Posted by Claudia Grazioso on September 15, 2011
Is there anything that inspires more revulsion than the sight of a pregnant woman smoking? It has become so taboo — and with good reason — that it is almost a given now: If you are pregnant, don’t smoke.
But as any smoker will tell you, quitting is not easy. In fact, it can seem downright impossible. So many people, including pregnant women eager to quit for the sake of their baby, turn to nicotine replacement products. But just how safe are these products?
Of course the jury is still out, and some doctors point out that using a nicotine replacement therapy is preferable to not quitting. Still, it seems that there might be compelling reasons to try to quit without nicotine sprays, gums or patches. In a 2006 study, researchers found that women who used nicotine replacements in the first 12 weeks of pregnancy had a 60 percent higher risk of delivering a child with birth defects, and twice the risk of musculoskeletal malformations.
So what are your options if you are a smoker and become pregnant? Ideally, you’ve thought about it and quit beforehand, but if you didn’t have that chance, Option A is to quit cold turkey. That will immediately spare your child the ill effects of tar, carbon monoxide and nicotine exposure. The downside is that it will probably be hard, and you might experience irritability, depression and anxiety. The other option is to gradually taper off the amount you smoke as soon as you discover you are pregnant. Some doctors feel that if you have completely stopped smoking by your 14th week of pregnancy, there’s a good chance your child will not be harmed. After 14 weeks, the risk of long-term effects to your child, like stunted growth, becomes a lot more likely. If neither of these options will work, then some doctors do feel that pregnant women should use a nicotine replacement. They argue that even if nicotine, a known toxin, is one of the worst chemicals in cigarettes, at least your baby is only being exposed to one of the many nasty things in cigarettes. Still, that may be one toxin too many.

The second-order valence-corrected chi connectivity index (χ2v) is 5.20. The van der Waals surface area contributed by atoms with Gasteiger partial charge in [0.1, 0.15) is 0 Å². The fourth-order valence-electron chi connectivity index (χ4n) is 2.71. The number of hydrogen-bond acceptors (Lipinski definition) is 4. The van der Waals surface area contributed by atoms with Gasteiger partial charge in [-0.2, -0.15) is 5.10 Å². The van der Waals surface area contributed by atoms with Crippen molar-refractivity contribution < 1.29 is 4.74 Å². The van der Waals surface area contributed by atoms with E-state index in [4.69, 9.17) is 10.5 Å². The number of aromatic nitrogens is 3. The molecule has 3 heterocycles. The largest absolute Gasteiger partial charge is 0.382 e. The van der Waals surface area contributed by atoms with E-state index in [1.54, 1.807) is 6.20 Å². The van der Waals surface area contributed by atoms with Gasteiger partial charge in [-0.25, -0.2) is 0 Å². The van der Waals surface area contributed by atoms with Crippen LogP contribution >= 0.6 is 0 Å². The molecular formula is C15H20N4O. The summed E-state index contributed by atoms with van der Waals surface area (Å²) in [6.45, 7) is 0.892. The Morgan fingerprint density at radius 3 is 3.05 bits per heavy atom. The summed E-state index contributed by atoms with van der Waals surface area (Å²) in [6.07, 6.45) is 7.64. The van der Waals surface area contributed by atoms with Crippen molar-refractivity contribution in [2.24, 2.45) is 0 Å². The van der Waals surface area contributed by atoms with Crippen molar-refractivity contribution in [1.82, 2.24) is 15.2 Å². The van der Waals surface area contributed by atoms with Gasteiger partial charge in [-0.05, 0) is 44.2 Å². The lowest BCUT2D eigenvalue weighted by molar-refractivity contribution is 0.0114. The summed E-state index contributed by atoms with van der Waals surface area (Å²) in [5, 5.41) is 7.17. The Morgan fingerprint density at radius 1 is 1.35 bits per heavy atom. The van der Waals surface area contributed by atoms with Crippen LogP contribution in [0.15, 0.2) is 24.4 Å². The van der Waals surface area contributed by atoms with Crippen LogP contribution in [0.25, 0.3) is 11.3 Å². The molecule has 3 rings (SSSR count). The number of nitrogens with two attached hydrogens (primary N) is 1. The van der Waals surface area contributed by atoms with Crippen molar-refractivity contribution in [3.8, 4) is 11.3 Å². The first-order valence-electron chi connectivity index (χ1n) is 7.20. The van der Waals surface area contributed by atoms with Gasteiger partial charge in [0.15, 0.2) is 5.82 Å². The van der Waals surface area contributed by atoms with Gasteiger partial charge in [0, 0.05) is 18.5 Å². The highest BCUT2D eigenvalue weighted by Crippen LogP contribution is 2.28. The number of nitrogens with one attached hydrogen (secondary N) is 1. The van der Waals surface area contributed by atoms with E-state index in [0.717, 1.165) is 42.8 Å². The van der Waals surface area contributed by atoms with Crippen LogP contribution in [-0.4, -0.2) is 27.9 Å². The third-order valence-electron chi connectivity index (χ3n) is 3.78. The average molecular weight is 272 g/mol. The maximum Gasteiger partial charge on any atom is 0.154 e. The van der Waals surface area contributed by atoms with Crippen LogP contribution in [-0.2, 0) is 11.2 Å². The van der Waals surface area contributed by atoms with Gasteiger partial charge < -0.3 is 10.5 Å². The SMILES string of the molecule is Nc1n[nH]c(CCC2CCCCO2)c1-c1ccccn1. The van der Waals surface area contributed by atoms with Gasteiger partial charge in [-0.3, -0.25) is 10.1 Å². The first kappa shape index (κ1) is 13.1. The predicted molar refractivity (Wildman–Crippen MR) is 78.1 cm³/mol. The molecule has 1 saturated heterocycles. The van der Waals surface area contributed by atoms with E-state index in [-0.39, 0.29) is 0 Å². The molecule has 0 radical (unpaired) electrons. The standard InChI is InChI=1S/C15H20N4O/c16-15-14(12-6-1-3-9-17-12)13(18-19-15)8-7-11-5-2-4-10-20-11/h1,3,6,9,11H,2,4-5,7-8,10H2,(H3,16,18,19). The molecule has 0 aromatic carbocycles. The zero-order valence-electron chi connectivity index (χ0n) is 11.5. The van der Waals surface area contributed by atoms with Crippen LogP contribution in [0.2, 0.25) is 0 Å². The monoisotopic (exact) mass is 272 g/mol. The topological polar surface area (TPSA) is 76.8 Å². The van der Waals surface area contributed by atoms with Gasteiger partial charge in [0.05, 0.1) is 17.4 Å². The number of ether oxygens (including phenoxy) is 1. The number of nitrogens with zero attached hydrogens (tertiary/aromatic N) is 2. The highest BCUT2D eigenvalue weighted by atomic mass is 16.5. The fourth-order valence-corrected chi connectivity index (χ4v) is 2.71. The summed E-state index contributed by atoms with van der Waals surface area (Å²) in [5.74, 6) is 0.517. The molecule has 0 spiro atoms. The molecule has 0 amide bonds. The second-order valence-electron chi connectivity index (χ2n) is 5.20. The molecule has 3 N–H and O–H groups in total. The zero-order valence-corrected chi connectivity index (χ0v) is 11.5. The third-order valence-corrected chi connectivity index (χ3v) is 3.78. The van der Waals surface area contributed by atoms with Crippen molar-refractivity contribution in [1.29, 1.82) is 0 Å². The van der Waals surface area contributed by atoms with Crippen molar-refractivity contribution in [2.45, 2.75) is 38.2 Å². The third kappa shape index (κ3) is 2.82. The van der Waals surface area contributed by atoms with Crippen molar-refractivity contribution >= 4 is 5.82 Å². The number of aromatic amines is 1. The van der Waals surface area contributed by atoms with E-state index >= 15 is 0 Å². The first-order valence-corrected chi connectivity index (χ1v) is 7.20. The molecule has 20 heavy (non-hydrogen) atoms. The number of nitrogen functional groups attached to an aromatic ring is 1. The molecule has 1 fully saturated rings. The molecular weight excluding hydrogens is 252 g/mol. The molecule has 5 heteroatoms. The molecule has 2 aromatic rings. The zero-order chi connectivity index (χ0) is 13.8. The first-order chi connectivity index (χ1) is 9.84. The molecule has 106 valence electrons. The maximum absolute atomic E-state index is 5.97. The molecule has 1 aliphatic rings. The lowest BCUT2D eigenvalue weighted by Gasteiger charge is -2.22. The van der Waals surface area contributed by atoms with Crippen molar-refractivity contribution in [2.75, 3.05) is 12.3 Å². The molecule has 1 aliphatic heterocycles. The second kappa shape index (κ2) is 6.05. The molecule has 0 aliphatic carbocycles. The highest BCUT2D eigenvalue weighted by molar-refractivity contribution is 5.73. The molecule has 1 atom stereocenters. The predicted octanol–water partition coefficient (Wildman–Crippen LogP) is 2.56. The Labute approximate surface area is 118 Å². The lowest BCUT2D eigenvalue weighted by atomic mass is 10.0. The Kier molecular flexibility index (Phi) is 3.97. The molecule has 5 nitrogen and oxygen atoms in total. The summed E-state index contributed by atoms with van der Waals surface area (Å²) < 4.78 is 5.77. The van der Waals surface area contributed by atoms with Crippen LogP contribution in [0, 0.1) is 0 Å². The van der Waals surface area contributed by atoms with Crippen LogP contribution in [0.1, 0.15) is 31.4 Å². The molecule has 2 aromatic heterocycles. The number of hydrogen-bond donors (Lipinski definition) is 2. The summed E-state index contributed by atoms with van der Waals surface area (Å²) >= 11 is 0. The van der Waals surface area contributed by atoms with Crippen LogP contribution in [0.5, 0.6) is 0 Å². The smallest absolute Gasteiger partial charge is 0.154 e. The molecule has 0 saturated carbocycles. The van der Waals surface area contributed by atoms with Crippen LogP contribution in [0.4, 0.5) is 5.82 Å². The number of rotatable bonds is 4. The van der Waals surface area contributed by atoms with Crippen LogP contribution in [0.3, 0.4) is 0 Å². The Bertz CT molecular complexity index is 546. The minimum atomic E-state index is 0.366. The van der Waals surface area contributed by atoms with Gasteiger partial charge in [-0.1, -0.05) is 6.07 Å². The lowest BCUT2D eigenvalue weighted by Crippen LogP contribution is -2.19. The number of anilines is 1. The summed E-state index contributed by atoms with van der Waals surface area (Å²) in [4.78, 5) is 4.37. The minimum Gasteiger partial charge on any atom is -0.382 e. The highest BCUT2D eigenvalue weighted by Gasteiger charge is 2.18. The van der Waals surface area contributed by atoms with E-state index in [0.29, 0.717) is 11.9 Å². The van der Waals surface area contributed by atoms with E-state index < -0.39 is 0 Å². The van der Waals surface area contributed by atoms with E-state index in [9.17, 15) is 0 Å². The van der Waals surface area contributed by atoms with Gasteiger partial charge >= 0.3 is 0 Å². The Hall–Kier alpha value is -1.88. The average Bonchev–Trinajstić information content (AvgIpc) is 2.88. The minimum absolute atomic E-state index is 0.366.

But it is really important to stop smoking. So to minimize your baby’s exposure to nicotine, try using a gum or a spray instead of a 24-hour patch, so you child doesn’t have a constant exposure. If you must use a patch, talk to your doctor about using a 16-hour one instead.
If you’re a smoker and pregnant, talk to your doctor, family and friends about finding the right support to help you quit.